Accepting such an invitation would be demonstrating willingness to undergo any sort of humiliation, just to be able to contact Western leaders. Second, Beijing would look down on any acceptance of this proposal. In the context of the new US-Chinese Cold War, this summit would be perceived by the Chinese leadership as an anti-Chinese conspiracy with Moscow, no matter what statements the Russian leader makes publicly," the expert said.
Director General of the Russian Council on Foreign Affairs Andrey Kortunov told Kommersant that this is an attempt to pull Russia away from China. "However, it’s inappropriate to even talk about a hypothetical bargain between Moscow and Washington around China, given that Donald Trump is only waiting for steps from Russia, but he can’t offer anything in return - neither in Ukraine, nor in Syria, nor in other areas," he noted.
However, according to the expert, if Trump was re-elected for a second term, "under certain circumstances, Moscow could become an intermediary between Washington and Beijing."
Vedomosti: Date of Russia’s constitutional vote may be announced this week
Early this week, Russian President Vladimir Putin may announce the date of the nationwide vote on the anticipated constitutional amendments, four people close to the presidential administration and Moscow City Hall told Vedomosti. Two of them believe that the vote will be held on July 1, but one said that the option from July 8is still under consideration.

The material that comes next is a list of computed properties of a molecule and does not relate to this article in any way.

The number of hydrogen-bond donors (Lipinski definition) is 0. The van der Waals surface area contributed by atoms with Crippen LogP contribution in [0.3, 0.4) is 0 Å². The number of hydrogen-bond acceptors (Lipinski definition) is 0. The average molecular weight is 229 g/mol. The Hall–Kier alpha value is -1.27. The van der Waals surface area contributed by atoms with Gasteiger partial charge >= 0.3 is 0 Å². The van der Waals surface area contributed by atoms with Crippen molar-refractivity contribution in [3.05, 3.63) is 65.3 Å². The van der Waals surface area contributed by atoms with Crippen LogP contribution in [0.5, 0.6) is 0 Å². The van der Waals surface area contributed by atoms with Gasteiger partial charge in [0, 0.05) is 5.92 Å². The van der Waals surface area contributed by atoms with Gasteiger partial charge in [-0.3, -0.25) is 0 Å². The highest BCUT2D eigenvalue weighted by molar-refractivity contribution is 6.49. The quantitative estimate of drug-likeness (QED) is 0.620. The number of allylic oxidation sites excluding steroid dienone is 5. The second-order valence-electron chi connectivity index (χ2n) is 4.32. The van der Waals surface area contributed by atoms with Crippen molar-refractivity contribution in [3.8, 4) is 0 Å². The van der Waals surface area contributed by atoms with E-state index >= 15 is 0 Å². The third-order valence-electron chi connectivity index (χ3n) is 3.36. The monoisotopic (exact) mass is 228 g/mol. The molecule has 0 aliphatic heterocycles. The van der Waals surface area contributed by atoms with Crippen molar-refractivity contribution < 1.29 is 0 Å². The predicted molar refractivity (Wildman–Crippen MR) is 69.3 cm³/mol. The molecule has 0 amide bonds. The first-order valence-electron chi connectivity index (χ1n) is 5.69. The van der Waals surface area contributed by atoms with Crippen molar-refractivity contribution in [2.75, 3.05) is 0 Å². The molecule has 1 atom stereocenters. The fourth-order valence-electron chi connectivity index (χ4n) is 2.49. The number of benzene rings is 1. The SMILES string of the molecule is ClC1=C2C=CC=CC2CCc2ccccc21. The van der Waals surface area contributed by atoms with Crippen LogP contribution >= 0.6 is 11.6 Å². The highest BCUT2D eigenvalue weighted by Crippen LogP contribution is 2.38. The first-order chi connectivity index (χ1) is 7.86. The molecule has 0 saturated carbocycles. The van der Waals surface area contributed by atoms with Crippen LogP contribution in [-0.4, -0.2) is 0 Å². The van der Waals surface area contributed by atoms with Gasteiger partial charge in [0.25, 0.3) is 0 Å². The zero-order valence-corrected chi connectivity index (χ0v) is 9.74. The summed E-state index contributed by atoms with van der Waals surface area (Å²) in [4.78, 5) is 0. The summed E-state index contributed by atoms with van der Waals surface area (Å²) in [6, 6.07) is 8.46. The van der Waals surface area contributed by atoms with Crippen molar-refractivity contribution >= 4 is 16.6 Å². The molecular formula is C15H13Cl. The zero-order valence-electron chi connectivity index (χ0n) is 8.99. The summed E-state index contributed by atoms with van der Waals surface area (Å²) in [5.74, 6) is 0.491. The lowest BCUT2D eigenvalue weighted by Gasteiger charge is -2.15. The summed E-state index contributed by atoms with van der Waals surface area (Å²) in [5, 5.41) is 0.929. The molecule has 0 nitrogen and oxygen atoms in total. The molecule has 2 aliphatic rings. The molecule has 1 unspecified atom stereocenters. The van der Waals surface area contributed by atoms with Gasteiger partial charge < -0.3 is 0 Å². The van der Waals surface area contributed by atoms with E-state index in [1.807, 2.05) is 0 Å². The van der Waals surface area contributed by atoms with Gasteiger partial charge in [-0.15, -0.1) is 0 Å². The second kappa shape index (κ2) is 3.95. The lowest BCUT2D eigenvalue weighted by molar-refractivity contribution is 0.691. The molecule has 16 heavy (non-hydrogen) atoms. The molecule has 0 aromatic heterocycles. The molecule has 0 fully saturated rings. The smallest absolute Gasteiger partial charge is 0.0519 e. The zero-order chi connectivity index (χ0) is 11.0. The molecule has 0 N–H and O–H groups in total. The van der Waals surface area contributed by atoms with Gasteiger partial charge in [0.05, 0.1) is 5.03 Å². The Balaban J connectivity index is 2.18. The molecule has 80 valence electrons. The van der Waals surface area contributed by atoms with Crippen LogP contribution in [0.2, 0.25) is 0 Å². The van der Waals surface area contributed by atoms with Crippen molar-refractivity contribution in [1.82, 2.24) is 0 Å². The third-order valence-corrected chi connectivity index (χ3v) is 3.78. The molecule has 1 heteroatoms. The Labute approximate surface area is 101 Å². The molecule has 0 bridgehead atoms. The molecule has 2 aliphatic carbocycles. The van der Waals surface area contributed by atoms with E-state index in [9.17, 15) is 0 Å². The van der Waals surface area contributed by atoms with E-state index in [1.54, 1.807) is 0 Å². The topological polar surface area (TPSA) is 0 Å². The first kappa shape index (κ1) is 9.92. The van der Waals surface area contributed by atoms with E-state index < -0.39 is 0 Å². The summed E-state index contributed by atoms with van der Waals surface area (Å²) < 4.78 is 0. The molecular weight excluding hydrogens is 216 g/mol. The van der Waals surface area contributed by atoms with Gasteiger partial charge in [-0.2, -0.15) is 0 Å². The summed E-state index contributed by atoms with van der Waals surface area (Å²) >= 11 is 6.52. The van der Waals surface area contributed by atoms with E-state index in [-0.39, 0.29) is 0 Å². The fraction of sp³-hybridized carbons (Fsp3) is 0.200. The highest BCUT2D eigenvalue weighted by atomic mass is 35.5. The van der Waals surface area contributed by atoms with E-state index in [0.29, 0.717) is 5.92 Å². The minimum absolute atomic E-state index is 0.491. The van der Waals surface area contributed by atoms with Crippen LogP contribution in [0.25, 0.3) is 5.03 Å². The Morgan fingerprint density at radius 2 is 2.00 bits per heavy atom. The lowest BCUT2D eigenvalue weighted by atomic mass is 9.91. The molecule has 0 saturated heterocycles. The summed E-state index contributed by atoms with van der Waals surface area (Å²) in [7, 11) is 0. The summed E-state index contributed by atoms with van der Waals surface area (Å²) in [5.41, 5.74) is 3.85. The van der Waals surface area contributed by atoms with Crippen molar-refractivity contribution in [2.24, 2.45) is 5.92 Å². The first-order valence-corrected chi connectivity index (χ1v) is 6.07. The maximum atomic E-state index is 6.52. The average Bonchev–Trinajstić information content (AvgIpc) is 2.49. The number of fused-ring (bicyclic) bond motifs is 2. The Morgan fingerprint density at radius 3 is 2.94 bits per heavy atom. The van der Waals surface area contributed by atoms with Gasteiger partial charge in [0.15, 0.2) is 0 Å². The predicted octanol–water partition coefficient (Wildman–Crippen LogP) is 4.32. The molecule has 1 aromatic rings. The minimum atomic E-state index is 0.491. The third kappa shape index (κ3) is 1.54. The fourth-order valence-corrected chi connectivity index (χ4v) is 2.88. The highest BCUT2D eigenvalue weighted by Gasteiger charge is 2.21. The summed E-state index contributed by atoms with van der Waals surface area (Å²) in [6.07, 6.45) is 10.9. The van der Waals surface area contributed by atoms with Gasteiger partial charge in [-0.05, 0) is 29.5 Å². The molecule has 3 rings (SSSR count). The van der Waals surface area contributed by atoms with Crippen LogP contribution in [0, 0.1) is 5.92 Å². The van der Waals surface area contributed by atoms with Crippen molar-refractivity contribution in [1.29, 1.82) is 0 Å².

According to a source close to the Kremlin, the referendum could occur on July 1, but early voting would begin a week before, on June 25, the day after the Victory Day parade scheduled for June 24. "They are counting on the mobilization effect of the Victory Day parade, its inspiration and positive emotions," the source explained. Earlier, another person close to the presidential administration said that the authorities wanted to celebrate "the victory over the virus," and against this background organize the vote.